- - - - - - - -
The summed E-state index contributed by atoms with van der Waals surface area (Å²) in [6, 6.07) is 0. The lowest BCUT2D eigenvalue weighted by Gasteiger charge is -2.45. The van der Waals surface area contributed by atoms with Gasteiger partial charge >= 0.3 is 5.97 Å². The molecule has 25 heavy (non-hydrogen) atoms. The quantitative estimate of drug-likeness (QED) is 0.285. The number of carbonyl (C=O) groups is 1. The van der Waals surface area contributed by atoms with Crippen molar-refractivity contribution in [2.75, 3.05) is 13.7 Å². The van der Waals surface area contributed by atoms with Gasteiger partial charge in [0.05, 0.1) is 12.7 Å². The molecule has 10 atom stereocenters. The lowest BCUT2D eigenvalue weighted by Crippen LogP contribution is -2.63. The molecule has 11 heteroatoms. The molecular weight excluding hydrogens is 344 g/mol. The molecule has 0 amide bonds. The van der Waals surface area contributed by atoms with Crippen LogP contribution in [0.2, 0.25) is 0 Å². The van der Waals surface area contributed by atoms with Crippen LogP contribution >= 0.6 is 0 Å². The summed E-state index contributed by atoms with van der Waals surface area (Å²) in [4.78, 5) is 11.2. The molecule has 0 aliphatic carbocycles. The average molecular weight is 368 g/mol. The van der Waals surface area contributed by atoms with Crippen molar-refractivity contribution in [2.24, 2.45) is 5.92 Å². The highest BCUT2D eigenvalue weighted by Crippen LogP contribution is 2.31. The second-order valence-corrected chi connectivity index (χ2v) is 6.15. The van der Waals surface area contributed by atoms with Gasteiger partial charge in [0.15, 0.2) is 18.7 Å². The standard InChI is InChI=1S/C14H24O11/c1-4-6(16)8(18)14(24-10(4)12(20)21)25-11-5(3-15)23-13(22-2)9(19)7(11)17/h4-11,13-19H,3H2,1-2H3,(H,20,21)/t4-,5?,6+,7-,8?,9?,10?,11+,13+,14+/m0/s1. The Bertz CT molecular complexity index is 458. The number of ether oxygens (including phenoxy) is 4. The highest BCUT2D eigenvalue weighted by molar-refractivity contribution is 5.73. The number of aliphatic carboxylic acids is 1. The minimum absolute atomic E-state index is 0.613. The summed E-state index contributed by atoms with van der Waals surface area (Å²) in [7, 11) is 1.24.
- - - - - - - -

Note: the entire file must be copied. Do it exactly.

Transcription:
The summed E-state index contributed by atoms with van der Waals surface area (Å²) in [6, 6.07) is 0. The lowest BCUT2D eigenvalue weighted by Gasteiger charge is -2.45. The van der Waals surface area contributed by atoms with Gasteiger partial charge >= 0.3 is 5.97 Å². The molecule has 25 heavy (non-hydrogen) atoms. The quantitative estimate of drug-likeness (QED) is 0.285. The number of carbonyl (C=O) groups is 1. The van der Waals surface area contributed by atoms with Crippen molar-refractivity contribution in [2.75, 3.05) is 13.7 Å². The van der Waals surface area contributed by atoms with Gasteiger partial charge in [0.05, 0.1) is 12.7 Å². The molecule has 10 atom stereocenters. The lowest BCUT2D eigenvalue weighted by Crippen LogP contribution is -2.63. The molecule has 11 heteroatoms. The molecular weight excluding hydrogens is 344 g/mol. The molecule has 0 amide bonds. The van der Waals surface area contributed by atoms with Crippen LogP contribution in [0.2, 0.25) is 0 Å². The van der Waals surface area contributed by atoms with Crippen LogP contribution >= 0.6 is 0 Å². The summed E-state index contributed by atoms with van der Waals surface area (Å²) in [4.78, 5) is 11.2. The molecule has 0 aliphatic carbocycles. The average molecular weight is 368 g/mol. The van der Waals surface area contributed by atoms with Crippen molar-refractivity contribution in [2.24, 2.45) is 5.92 Å². The highest BCUT2D eigenvalue weighted by Crippen LogP contribution is 2.31. The second-order valence-corrected chi connectivity index (χ2v) is 6.15. The van der Waals surface area contributed by atoms with Gasteiger partial charge in [0.15, 0.2) is 18.7 Å². The standard InChI is InChI=1S/C14H24O11/c1-4-6(16)8(18)14(24-10(4)12(20)21)25-11-5(3-15)23-13(22-2)9(19)7(11)17/h4-11,13-19H,3H2,1-2H3,(H,20,21)/t4-,5?,6+,7-,8?,9?,10?,11+,13+,14+/m0/s1. The Bertz CT molecular complexity index is 458. The number of ether oxygens (including phenoxy) is 4. The highest BCUT2D eigenvalue weighted by molar-refractivity contribution is 5.73. The number of aliphatic carboxylic acids is 1. The minimum absolute atomic E-state index is 0.613. The summed E-state index contributed by atoms with van der Waals surface area (Å²) in [7, 11) is 1.24.